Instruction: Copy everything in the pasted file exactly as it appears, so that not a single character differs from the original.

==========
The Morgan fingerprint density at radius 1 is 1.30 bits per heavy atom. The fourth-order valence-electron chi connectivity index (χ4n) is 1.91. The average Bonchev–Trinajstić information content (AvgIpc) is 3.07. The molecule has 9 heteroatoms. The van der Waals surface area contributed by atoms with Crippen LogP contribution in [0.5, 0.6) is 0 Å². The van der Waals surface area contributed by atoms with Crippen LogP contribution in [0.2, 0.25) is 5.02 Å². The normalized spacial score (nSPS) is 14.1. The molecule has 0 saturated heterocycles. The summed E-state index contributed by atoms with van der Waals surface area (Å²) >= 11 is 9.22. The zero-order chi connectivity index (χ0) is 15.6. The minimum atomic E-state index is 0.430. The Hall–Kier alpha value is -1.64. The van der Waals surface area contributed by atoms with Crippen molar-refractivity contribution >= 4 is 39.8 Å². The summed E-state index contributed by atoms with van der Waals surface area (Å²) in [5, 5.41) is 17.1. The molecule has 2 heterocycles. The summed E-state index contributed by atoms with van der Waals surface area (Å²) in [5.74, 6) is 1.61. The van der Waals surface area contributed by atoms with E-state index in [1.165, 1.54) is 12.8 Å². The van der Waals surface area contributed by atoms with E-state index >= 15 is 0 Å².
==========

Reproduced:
The Morgan fingerprint density at radius 1 is 1.30 bits per heavy atom. The fourth-order valence-electron chi connectivity index (χ4n) is 1.91. The average Bonchev–Trinajstić information content (AvgIpc) is 3.07. The molecule has 9 heteroatoms. The van der Waals surface area contributed by atoms with Crippen LogP contribution in [0.5, 0.6) is 0 Å². The van der Waals surface area contributed by atoms with Crippen LogP contribution in [0.2, 0.25) is 5.02 Å². The normalized spacial score (nSPS) is 14.1. The molecule has 0 saturated heterocycles. The summed E-state index contributed by atoms with van der Waals surface area (Å²) >= 11 is 9.22. The zero-order chi connectivity index (χ0) is 15.6. The minimum atomic E-state index is 0.430. The Hall–Kier alpha value is -1.64. The van der Waals surface area contributed by atoms with Crippen molar-refractivity contribution >= 4 is 39.8 Å². The summed E-state index contributed by atoms with van der Waals surface area (Å²) in [5, 5.41) is 17.1. The molecule has 2 heterocycles. The summed E-state index contributed by atoms with van der Waals surface area (Å²) in [5.74, 6) is 1.61. The van der Waals surface area contributed by atoms with E-state index in [1.165, 1.54) is 12.8 Å². The van der Waals surface area contributed by atoms with E-state index >= 15 is 0 Å².